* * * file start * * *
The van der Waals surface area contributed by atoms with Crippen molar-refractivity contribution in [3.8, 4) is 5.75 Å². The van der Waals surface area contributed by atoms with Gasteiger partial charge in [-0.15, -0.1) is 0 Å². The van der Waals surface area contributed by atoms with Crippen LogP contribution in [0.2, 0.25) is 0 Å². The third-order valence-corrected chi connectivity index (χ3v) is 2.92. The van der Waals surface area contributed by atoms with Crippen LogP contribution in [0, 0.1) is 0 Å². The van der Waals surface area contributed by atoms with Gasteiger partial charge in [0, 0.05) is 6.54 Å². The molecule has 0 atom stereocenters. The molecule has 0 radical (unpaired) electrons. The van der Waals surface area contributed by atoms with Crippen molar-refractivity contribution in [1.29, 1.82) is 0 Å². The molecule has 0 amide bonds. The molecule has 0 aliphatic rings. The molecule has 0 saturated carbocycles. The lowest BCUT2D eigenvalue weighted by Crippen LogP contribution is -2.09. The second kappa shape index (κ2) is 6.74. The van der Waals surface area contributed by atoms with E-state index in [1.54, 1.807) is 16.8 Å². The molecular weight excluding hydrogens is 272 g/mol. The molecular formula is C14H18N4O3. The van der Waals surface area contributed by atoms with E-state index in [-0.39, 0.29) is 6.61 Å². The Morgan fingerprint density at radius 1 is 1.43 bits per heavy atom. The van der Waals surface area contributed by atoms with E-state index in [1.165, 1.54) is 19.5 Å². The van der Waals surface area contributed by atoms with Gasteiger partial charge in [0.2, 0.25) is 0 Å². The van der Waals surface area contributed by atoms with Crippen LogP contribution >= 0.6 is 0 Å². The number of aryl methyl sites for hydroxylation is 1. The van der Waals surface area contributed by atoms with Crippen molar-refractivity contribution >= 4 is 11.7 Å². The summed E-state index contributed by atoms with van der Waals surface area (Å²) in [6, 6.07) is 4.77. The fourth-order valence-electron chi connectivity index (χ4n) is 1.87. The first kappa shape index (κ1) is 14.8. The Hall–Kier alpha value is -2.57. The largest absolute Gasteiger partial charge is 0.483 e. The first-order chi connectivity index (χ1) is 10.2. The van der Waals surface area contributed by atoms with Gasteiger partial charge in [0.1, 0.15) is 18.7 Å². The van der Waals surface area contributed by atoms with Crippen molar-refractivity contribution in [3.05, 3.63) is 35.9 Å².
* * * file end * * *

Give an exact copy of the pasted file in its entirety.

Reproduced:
The van der Waals surface area contributed by atoms with Crippen molar-refractivity contribution in [3.8, 4) is 5.75 Å². The van der Waals surface area contributed by atoms with Gasteiger partial charge in [-0.15, -0.1) is 0 Å². The van der Waals surface area contributed by atoms with Crippen LogP contribution in [0.2, 0.25) is 0 Å². The third-order valence-corrected chi connectivity index (χ3v) is 2.92. The van der Waals surface area contributed by atoms with Crippen LogP contribution in [0, 0.1) is 0 Å². The van der Waals surface area contributed by atoms with Gasteiger partial charge in [0, 0.05) is 6.54 Å². The molecule has 0 atom stereocenters. The molecule has 0 radical (unpaired) electrons. The van der Waals surface area contributed by atoms with Crippen molar-refractivity contribution in [1.29, 1.82) is 0 Å². The molecule has 0 amide bonds. The molecule has 0 aliphatic rings. The molecule has 0 saturated carbocycles. The lowest BCUT2D eigenvalue weighted by Crippen LogP contribution is -2.09. The second kappa shape index (κ2) is 6.74. The van der Waals surface area contributed by atoms with E-state index in [1.54, 1.807) is 16.8 Å². The molecular weight excluding hydrogens is 272 g/mol. The molecular formula is C14H18N4O3. The van der Waals surface area contributed by atoms with E-state index in [-0.39, 0.29) is 6.61 Å². The Morgan fingerprint density at radius 1 is 1.43 bits per heavy atom. The van der Waals surface area contributed by atoms with E-state index in [1.165, 1.54) is 19.5 Å². The van der Waals surface area contributed by atoms with Gasteiger partial charge in [0.2, 0.25) is 0 Å². The van der Waals surface area contributed by atoms with Crippen LogP contribution >= 0.6 is 0 Å². The number of aryl methyl sites for hydroxylation is 1. The van der Waals surface area contributed by atoms with Crippen molar-refractivity contribution >= 4 is 11.7 Å². The summed E-state index contributed by atoms with van der Waals surface area (Å²) in [6, 6.07) is 4.77. The fourth-order valence-electron chi connectivity index (χ4n) is 1.87. The first kappa shape index (κ1) is 14.8. The Hall–Kier alpha value is -2.57. The largest absolute Gasteiger partial charge is 0.483 e. The first-order chi connectivity index (χ1) is 10.2. The van der Waals surface area contributed by atoms with Gasteiger partial charge in [0.1, 0.15) is 18.7 Å². The van der Waals surface area contributed by atoms with Crippen molar-refractivity contribution in [3.05, 3.63) is 35.9 Å².